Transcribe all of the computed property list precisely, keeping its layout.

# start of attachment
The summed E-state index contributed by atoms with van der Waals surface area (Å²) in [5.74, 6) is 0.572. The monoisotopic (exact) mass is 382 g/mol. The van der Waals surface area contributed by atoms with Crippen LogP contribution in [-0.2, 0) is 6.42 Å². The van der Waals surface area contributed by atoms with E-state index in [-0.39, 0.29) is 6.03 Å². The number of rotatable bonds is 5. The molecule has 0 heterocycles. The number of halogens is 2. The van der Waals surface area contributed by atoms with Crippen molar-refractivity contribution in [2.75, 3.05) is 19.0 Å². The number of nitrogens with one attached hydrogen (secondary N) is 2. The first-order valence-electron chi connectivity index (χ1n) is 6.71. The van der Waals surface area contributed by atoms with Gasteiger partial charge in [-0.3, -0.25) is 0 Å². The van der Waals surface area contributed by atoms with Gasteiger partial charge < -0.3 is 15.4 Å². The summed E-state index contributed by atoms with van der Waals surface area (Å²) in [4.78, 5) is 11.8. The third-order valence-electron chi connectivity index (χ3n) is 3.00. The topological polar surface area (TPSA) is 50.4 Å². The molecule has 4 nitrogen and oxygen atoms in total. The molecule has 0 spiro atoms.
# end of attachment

The summed E-state index contributed by atoms with van der Waals surface area (Å²) in [5.74, 6) is 0.572. The monoisotopic (exact) mass is 382 g/mol. The van der Waals surface area contributed by atoms with Crippen LogP contribution in [-0.2, 0) is 6.42 Å². The van der Waals surface area contributed by atoms with E-state index in [-0.39, 0.29) is 6.03 Å². The number of rotatable bonds is 5. The molecule has 0 heterocycles. The number of halogens is 2. The van der Waals surface area contributed by atoms with Crippen molar-refractivity contribution in [2.75, 3.05) is 19.0 Å². The number of nitrogens with one attached hydrogen (secondary N) is 2. The first-order valence-electron chi connectivity index (χ1n) is 6.71. The van der Waals surface area contributed by atoms with Gasteiger partial charge in [-0.3, -0.25) is 0 Å². The van der Waals surface area contributed by atoms with Gasteiger partial charge < -0.3 is 15.4 Å². The summed E-state index contributed by atoms with van der Waals surface area (Å²) in [4.78, 5) is 11.8. The third-order valence-electron chi connectivity index (χ3n) is 3.00. The topological polar surface area (TPSA) is 50.4 Å². The molecule has 4 nitrogen and oxygen atoms in total. The molecule has 0 spiro atoms.